Sampler Plate: The Colorado Cuts

Published on: March 16th, 2018

The Colorado Cuts

Recognizing the Value, Investing in Your Health

Photos by Victoria Edstedt

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The food scene in BOCO is flourishing: new restaurants are opening every other month, if not more often. People have so many choices of where to eat that it becomes harder to stand out. Choosing the place that serves you best is more difficult. As a result, chefs are going after traditional ways of delivering key ingredients in order to present fresh, exciting dishes. Meat is one of those ingredients, but how is it getting to your plate?

There are endless meat options in Colorado, including wholesalers and supermarkets. Many organic-oriented places though, prefer to work with local distributors who put quality and animal environment first. Corner Post Meats is a free range ranch in Black Forest, North of Colorado Springs, that supplies directly to home consumers as well as restaurants along the Front Range. “We really want to be that face-to-face connection,” Adrienne Larrew, the owner, said. “When people are looking for something authentic, they find us.”

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According to Andrew Van Stee, head-chef at Cart-Driver, Corner Post is a great source of high-end meat. “They are very responsible and they are doing it right,” he said. “A lot of big ranches will supplement with corn feed, where they [Corner Post] are using grain and grass.” Corner Post ranchers take a hands-off approach, which means animals are moving regularly as opposed to being locked up in confining quarters.

“We are using animals as a tool to improve the land. I am not just providing them a happy life, but building soils,” Matt Koster said. Koster is one of five ranchers who work at the Corner Post and pride themselves in encouraging new growth by preserving natural habitats. They do pasture-raised poultry, grass-finished beef and lamb, and forest-raised pork. “You are getting a better product if you are interfering as least as possible,” Birkholz said about the meat he buys. “It’s especially porky without tasting like a fake or processed.”

In addition to a rich flavor, meats from smaller, local farms and ranches have a higher nutritious value. When the time comes, animals there are slaughtered with great care and professionalism. Here is why it matters: a handful or researches, including Colorado’s own Temple Grandin, showed that after an animal’s death glycogen in their muscles is converted into lactic acid, which makes the meat tender and savory. If an animal lived a stressful life (that itself influences protein composition) and was frightened or stressed before slaughter, adrenaline makes the final product tough, bland, and less healthy.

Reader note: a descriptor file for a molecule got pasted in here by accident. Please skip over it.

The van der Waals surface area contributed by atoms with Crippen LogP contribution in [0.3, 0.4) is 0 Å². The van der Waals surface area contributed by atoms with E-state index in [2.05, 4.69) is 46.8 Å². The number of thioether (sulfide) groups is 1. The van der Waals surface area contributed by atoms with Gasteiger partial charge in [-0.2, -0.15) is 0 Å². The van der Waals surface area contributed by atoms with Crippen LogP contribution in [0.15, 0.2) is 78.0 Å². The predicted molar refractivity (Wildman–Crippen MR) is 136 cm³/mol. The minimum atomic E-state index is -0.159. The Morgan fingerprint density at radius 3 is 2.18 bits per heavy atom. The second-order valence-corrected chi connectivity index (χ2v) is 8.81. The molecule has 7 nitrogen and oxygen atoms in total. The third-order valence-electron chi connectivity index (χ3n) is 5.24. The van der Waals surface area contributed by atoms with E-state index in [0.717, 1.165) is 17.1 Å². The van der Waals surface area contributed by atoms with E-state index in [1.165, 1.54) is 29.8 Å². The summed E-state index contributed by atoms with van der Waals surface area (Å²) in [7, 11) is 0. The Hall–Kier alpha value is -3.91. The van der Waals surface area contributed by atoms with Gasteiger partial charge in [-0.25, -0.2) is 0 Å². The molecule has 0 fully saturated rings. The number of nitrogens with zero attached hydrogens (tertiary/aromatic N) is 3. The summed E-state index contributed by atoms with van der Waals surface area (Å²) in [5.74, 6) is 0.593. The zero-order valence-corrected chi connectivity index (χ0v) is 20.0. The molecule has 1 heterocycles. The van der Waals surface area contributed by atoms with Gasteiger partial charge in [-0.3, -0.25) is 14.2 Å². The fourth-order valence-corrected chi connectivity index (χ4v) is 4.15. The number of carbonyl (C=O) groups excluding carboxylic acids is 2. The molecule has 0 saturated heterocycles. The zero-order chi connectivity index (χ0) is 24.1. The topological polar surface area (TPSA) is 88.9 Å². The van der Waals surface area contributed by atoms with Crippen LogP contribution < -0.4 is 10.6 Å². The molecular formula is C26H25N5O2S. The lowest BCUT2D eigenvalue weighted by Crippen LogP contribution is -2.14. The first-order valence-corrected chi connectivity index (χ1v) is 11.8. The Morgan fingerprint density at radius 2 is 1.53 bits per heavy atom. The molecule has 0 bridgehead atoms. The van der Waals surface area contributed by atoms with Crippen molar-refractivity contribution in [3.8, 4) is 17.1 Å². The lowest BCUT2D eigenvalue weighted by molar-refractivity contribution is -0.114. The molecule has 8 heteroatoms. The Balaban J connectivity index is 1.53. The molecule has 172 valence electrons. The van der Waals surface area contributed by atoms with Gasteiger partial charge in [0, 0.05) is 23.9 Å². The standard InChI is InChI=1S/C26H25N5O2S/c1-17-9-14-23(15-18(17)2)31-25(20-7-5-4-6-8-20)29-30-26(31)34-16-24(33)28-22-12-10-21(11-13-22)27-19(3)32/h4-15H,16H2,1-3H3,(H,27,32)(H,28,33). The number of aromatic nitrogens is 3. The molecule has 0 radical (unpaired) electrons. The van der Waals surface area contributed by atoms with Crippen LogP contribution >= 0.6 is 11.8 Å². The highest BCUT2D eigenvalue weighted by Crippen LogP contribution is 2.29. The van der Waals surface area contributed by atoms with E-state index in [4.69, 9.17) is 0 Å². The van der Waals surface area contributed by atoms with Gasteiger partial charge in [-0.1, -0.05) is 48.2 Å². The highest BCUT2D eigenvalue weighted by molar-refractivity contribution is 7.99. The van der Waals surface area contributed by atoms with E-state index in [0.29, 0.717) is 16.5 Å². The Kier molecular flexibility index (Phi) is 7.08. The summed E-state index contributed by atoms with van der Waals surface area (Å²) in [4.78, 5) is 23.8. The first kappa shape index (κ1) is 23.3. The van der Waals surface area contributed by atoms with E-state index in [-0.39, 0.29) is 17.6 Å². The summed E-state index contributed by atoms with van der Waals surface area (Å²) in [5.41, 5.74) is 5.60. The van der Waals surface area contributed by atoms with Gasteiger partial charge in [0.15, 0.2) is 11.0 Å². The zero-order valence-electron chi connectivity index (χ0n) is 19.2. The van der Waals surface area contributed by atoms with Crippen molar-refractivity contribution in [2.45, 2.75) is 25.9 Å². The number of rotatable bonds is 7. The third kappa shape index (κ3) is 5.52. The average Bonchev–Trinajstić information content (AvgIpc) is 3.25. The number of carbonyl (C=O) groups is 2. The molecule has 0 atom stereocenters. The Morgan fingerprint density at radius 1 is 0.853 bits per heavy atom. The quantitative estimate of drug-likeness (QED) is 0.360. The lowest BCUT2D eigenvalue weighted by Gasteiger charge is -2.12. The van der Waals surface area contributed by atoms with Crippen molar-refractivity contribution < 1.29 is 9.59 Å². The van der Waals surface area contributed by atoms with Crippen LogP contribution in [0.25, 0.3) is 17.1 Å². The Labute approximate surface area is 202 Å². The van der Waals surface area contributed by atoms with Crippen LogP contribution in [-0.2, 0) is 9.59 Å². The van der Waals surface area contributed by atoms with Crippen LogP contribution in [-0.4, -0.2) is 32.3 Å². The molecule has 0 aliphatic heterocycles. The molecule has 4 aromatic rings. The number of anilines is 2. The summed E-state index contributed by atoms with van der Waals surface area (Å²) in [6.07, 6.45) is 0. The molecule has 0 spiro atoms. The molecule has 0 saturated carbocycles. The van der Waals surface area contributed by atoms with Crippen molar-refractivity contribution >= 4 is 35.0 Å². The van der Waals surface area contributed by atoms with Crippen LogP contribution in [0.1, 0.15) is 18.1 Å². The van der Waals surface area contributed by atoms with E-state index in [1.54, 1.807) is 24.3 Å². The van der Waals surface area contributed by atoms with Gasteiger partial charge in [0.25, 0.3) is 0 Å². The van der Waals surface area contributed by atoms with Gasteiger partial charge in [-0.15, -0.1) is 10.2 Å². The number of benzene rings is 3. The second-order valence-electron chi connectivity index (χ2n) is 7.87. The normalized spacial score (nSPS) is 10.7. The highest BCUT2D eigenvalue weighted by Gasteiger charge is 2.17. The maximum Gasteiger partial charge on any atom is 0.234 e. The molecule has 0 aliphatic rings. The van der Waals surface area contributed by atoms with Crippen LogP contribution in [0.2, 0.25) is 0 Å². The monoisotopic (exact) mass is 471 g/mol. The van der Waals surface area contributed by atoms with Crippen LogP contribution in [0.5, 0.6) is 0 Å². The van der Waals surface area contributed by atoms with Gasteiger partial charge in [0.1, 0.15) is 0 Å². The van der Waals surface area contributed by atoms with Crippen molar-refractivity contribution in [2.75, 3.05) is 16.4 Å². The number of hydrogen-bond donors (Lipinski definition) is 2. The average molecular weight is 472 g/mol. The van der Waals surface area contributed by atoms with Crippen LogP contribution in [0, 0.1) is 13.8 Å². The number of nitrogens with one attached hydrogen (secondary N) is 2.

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“It can be an ethical thing,” Birkholz said. What’s appealing to him about Corner Post is not only the way their animals are raised, but how humanely they are slaughtered. All the parts are used and nothing is going to waste. “You don’t feel guilty when you are consuming it,” Birkholz said. “There are all kinds if meat producers these days out of Lafayette, Louisville, Arvada, Denver and Boulder. I would say 90% of them are doing really cool stuff. Colorado is a grassland, so this is a perfect place to raise large life stock.”

Whether eating well is your lifestyle or you are a foodie and just enjoy the experience of it – having greater awareness and intentional thinking behind your actions is what makes the difference. “It is a shift in a mindset of what you are paying for,” Larrew said. “Are you paying upfront for health costs and quality fuel for your body or are you buying some- thing that is a lower sticker price at the store, but then has residual expenses down the road because you are not investing in your health?”

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It’s a good question to ask next time you reach out for ribeye steaks priced at $10.99 per pound in Safeway or go out for a burger at a chain restaurant. Is it worth it? Is it worth it, when you have access to all these great places like Blackbelly Butcher, Boulder Natural Meats and a variety of farmers’ markets during the year? If you want to expand your knowledge about cooking and get the most out of your food, don’t fall for the cheapest, easiest thing.

“In 2018 we are starting a 90-day farmer boot camp for people who are interested in coming and learning what we do and how we do it,” Larrew said. “We are always on this quest to be better.” Start your own quest to become a mindful consumer: try new places, talk to local vendors, experiment and have fun. A balanced diet is a personal journey and there is no one recipe that feeds us all.

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